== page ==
Kid Cudi’s New Album Is a True Audio Visual Experience

3.5/5 Falcons

Jay Rochberg, Contributing Writer

Entergalactic is the eighth album by Scott Mescudi, better known as Kid Cudi. Entergalactic accompanies the original television special (written and produced by Cudi) of the same name. The television special hovers between a TV show and a movie, with a concise 90-minute run time split into several chapters. The special is a celebration of art and culture. It features a vibrant colorful animation style that takes inspiration from street art and deals more with vibe than in plot. It follows Jabari (voiced by Cudi) in his pursuit of Meadow, his photographer neighbor, and love interest. The project is dedicated to Virgil Abloh, a close friend of Cudi’s, who designed the costumes for the project and passed away from cancer in November 2021.

These tracks evoke feelings of living a free and elevated life, but nothing beneath the surface of that abstract concept is explored.”

As Cudi branches out and explores a new artistic medium via the TV series, he sticks to the classic style exhibited in his Man on the Moon trilogy in the accompanying soundtrack. The Man on the Moon projects featured rich atmospheric instrumentals composed of blended strings and synths over smooth layered vocals and deep hums. The subject matter of the Man on the Moon trilogy dealt with Cudi’s personal struggles and sorrows. On Entergalactic, Cudi takes on new subject matters, with most of the album being optimistic, relaxed, and romantic; this aligns with the plot of the TV special. Though the production of Entergalactic is in a traditional Cudi style, that does not mean that he does not show growth. He doubles down on the style of his previous instrumentals with even richer and more atmospheric synths and strings, creating a cocoon of psychedelic sound around relaxed and blissful hums and layered vocals.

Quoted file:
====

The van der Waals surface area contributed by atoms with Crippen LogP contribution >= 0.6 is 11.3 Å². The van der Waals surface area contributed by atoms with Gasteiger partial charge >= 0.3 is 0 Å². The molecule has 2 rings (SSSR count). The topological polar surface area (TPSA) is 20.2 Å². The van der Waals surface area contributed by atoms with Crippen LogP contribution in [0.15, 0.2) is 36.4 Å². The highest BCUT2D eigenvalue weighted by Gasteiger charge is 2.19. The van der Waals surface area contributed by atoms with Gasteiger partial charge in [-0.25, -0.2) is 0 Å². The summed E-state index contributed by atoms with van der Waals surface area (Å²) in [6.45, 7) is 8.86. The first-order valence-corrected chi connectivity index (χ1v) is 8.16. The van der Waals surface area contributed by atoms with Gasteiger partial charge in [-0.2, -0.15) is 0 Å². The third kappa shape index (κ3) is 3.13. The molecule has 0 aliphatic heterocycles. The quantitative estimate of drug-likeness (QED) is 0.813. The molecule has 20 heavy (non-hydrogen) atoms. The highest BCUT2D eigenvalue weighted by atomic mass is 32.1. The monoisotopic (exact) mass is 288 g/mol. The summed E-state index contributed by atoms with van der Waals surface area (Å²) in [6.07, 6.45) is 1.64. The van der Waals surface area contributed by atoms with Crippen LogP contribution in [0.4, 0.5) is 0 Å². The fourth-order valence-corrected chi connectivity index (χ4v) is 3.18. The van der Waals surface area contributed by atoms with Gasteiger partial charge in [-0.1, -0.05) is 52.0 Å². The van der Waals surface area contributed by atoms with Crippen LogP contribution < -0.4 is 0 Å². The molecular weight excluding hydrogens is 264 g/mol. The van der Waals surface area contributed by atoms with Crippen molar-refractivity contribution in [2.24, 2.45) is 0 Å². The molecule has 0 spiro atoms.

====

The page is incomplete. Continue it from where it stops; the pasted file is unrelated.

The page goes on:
As a stand-alone musical project, Entergalactic does have a few key differences from Cudi’s previous work. An integral part of Cudi’s earlier projects—especially the Man on the Moon trilogy and his early mixtapes—is the incorporation of a raw and personal look into Cudi’s life and thoughts. Without the accompanying screenplay, the album Entergalactic itself does not offer much in the way of narrative or substance. Many tracks convey an abstract idea without providing any real substance. For example, in “New Mode,” Cudi describes new thoughts changing his perspective and putting him in a “new mode” without explaining what those thoughts are. In “Livin My Truth,” he boasts about living his truth without saying what that truth is, and in “Do What I Want” he explains that he’s living and doing what he wants, without saying what that is. These tracks evoke feelings of living a free and elevated life, but nothing beneath the surface of that abstract concept is explored.

The album brings classic Cudi instrumentals, vocal style, and hums in a more grandiose way than ever before. This combination makes the album very successful at communicating Cudi’s big ideas of a bright and futuristic world filled with optimism and love. The Entergalactic album acts as a fitting backdrop to the accompanying TV series, but standing alone it lacks a certain substance. It is sonically very enjoyable but lacks the complexity and depth necessary to give it much replay value. 

This article also appears in our November 2022 print edition.